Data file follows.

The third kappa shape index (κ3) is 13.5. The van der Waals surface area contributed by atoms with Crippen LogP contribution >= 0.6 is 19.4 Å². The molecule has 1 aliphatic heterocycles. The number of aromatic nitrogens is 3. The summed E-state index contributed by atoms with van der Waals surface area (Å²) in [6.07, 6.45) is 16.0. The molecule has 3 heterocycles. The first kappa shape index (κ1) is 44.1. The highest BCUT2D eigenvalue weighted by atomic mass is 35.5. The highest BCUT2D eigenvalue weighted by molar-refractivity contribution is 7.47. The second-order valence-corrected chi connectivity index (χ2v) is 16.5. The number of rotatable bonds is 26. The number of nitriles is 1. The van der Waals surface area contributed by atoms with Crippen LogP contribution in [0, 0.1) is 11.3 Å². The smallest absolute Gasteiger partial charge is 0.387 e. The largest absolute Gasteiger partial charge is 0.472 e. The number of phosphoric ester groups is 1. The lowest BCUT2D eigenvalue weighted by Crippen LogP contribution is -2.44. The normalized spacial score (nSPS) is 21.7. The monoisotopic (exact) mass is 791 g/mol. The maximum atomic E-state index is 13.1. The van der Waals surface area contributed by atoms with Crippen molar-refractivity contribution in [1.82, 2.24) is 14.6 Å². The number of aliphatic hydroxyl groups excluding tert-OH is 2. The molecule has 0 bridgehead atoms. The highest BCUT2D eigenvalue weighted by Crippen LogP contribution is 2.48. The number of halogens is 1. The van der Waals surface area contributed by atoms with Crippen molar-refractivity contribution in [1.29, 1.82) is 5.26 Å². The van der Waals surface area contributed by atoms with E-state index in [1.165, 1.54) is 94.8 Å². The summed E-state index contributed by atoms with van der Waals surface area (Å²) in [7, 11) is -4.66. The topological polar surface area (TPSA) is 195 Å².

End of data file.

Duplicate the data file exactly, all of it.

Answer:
The third kappa shape index (κ3) is 13.5. The van der Waals surface area contributed by atoms with Crippen LogP contribution >= 0.6 is 19.4 Å². The molecule has 1 aliphatic heterocycles. The number of aromatic nitrogens is 3. The summed E-state index contributed by atoms with van der Waals surface area (Å²) in [6.07, 6.45) is 16.0. The molecule has 3 heterocycles. The first kappa shape index (κ1) is 44.1. The highest BCUT2D eigenvalue weighted by atomic mass is 35.5. The highest BCUT2D eigenvalue weighted by molar-refractivity contribution is 7.47. The second-order valence-corrected chi connectivity index (χ2v) is 16.5. The number of rotatable bonds is 26. The number of nitriles is 1. The van der Waals surface area contributed by atoms with Crippen LogP contribution in [0, 0.1) is 11.3 Å². The smallest absolute Gasteiger partial charge is 0.387 e. The largest absolute Gasteiger partial charge is 0.472 e. The number of phosphoric ester groups is 1. The lowest BCUT2D eigenvalue weighted by Crippen LogP contribution is -2.44. The normalized spacial score (nSPS) is 21.7. The monoisotopic (exact) mass is 791 g/mol. The maximum atomic E-state index is 13.1. The van der Waals surface area contributed by atoms with Crippen molar-refractivity contribution in [1.82, 2.24) is 14.6 Å². The number of aliphatic hydroxyl groups excluding tert-OH is 2. The molecule has 0 bridgehead atoms. The highest BCUT2D eigenvalue weighted by Crippen LogP contribution is 2.48. The number of halogens is 1. The van der Waals surface area contributed by atoms with Crippen molar-refractivity contribution in [1.29, 1.82) is 5.26 Å². The van der Waals surface area contributed by atoms with E-state index in [1.165, 1.54) is 94.8 Å². The summed E-state index contributed by atoms with van der Waals surface area (Å²) in [7, 11) is -4.66. The topological polar surface area (TPSA) is 195 Å².